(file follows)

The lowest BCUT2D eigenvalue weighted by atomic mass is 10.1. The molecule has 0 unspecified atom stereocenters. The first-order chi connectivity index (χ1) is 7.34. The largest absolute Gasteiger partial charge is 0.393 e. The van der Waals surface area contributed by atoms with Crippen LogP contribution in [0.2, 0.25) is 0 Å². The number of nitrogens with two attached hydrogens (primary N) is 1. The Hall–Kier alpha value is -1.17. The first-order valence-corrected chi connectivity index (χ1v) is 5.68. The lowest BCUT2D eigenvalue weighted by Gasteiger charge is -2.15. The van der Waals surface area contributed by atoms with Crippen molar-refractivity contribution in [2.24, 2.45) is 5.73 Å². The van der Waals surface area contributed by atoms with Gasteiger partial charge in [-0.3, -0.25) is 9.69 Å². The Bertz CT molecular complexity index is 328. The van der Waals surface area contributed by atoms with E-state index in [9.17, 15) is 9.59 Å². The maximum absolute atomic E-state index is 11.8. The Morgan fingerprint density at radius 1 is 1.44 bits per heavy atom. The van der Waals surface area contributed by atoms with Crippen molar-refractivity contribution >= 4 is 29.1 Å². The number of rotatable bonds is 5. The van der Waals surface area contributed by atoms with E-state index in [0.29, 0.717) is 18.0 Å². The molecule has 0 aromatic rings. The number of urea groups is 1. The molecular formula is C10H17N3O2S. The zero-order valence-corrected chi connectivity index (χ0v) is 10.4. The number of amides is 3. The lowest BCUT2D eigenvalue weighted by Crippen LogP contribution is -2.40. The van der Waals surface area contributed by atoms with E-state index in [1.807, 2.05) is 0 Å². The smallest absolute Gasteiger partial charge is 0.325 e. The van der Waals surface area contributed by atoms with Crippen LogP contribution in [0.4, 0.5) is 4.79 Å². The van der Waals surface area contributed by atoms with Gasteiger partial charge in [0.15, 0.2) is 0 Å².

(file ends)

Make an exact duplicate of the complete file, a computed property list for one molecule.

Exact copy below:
The lowest BCUT2D eigenvalue weighted by atomic mass is 10.1. The molecule has 0 unspecified atom stereocenters. The first-order chi connectivity index (χ1) is 7.34. The largest absolute Gasteiger partial charge is 0.393 e. The van der Waals surface area contributed by atoms with Crippen LogP contribution in [0.2, 0.25) is 0 Å². The number of nitrogens with two attached hydrogens (primary N) is 1. The Hall–Kier alpha value is -1.17. The first-order valence-corrected chi connectivity index (χ1v) is 5.68. The lowest BCUT2D eigenvalue weighted by Gasteiger charge is -2.15. The van der Waals surface area contributed by atoms with Crippen molar-refractivity contribution in [2.24, 2.45) is 5.73 Å². The van der Waals surface area contributed by atoms with Gasteiger partial charge in [-0.3, -0.25) is 9.69 Å². The Bertz CT molecular complexity index is 328. The van der Waals surface area contributed by atoms with E-state index in [9.17, 15) is 9.59 Å². The maximum absolute atomic E-state index is 11.8. The Morgan fingerprint density at radius 1 is 1.44 bits per heavy atom. The van der Waals surface area contributed by atoms with Crippen molar-refractivity contribution >= 4 is 29.1 Å². The number of rotatable bonds is 5. The van der Waals surface area contributed by atoms with E-state index in [0.29, 0.717) is 18.0 Å². The molecule has 0 aromatic rings. The number of urea groups is 1. The molecular formula is C10H17N3O2S. The zero-order valence-corrected chi connectivity index (χ0v) is 10.4. The number of amides is 3. The lowest BCUT2D eigenvalue weighted by Crippen LogP contribution is -2.40. The van der Waals surface area contributed by atoms with E-state index in [1.807, 2.05) is 0 Å². The smallest absolute Gasteiger partial charge is 0.325 e. The van der Waals surface area contributed by atoms with Crippen LogP contribution in [0.4, 0.5) is 4.79 Å². The van der Waals surface area contributed by atoms with Gasteiger partial charge in [0.15, 0.2) is 0 Å².